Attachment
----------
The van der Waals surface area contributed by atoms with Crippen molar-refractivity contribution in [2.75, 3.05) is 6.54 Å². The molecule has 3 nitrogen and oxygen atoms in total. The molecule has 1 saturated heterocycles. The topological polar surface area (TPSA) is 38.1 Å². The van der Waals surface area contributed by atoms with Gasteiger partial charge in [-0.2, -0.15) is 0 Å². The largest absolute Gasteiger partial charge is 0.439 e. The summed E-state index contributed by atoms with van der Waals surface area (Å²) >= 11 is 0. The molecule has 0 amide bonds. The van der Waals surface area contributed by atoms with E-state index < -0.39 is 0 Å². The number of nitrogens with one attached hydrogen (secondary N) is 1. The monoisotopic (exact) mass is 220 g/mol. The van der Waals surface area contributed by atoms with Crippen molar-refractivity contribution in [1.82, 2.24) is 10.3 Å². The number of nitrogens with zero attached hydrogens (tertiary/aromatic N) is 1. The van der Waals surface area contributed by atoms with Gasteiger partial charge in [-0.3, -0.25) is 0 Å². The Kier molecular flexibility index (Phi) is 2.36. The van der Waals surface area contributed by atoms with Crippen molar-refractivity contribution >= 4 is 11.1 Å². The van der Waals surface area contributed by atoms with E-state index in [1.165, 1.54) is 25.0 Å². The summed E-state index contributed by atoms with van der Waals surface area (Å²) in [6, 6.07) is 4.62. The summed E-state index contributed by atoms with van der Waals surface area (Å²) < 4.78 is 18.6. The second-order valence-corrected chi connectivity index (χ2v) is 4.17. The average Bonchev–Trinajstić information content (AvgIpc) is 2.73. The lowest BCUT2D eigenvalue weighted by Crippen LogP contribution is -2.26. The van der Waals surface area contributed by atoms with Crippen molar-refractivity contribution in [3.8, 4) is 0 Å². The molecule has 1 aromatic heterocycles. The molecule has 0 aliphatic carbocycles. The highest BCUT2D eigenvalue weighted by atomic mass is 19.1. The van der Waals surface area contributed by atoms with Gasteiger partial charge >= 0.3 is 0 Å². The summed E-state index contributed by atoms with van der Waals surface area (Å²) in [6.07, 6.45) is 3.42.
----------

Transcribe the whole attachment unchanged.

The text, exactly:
The van der Waals surface area contributed by atoms with Crippen molar-refractivity contribution in [2.75, 3.05) is 6.54 Å². The molecule has 3 nitrogen and oxygen atoms in total. The molecule has 1 saturated heterocycles. The topological polar surface area (TPSA) is 38.1 Å². The van der Waals surface area contributed by atoms with Gasteiger partial charge in [-0.2, -0.15) is 0 Å². The largest absolute Gasteiger partial charge is 0.439 e. The summed E-state index contributed by atoms with van der Waals surface area (Å²) >= 11 is 0. The molecule has 0 amide bonds. The van der Waals surface area contributed by atoms with E-state index < -0.39 is 0 Å². The number of nitrogens with one attached hydrogen (secondary N) is 1. The monoisotopic (exact) mass is 220 g/mol. The van der Waals surface area contributed by atoms with Crippen molar-refractivity contribution in [1.82, 2.24) is 10.3 Å². The number of nitrogens with zero attached hydrogens (tertiary/aromatic N) is 1. The van der Waals surface area contributed by atoms with Gasteiger partial charge in [-0.3, -0.25) is 0 Å². The Kier molecular flexibility index (Phi) is 2.36. The van der Waals surface area contributed by atoms with Crippen molar-refractivity contribution >= 4 is 11.1 Å². The van der Waals surface area contributed by atoms with E-state index in [1.165, 1.54) is 25.0 Å². The summed E-state index contributed by atoms with van der Waals surface area (Å²) in [6, 6.07) is 4.62. The summed E-state index contributed by atoms with van der Waals surface area (Å²) < 4.78 is 18.6. The second-order valence-corrected chi connectivity index (χ2v) is 4.17. The average Bonchev–Trinajstić information content (AvgIpc) is 2.73. The lowest BCUT2D eigenvalue weighted by Crippen LogP contribution is -2.26. The van der Waals surface area contributed by atoms with Crippen molar-refractivity contribution in [3.8, 4) is 0 Å². The molecule has 1 aromatic heterocycles. The molecule has 0 aliphatic carbocycles. The highest BCUT2D eigenvalue weighted by atomic mass is 19.1. The van der Waals surface area contributed by atoms with Gasteiger partial charge >= 0.3 is 0 Å². The summed E-state index contributed by atoms with van der Waals surface area (Å²) in [6.07, 6.45) is 3.42.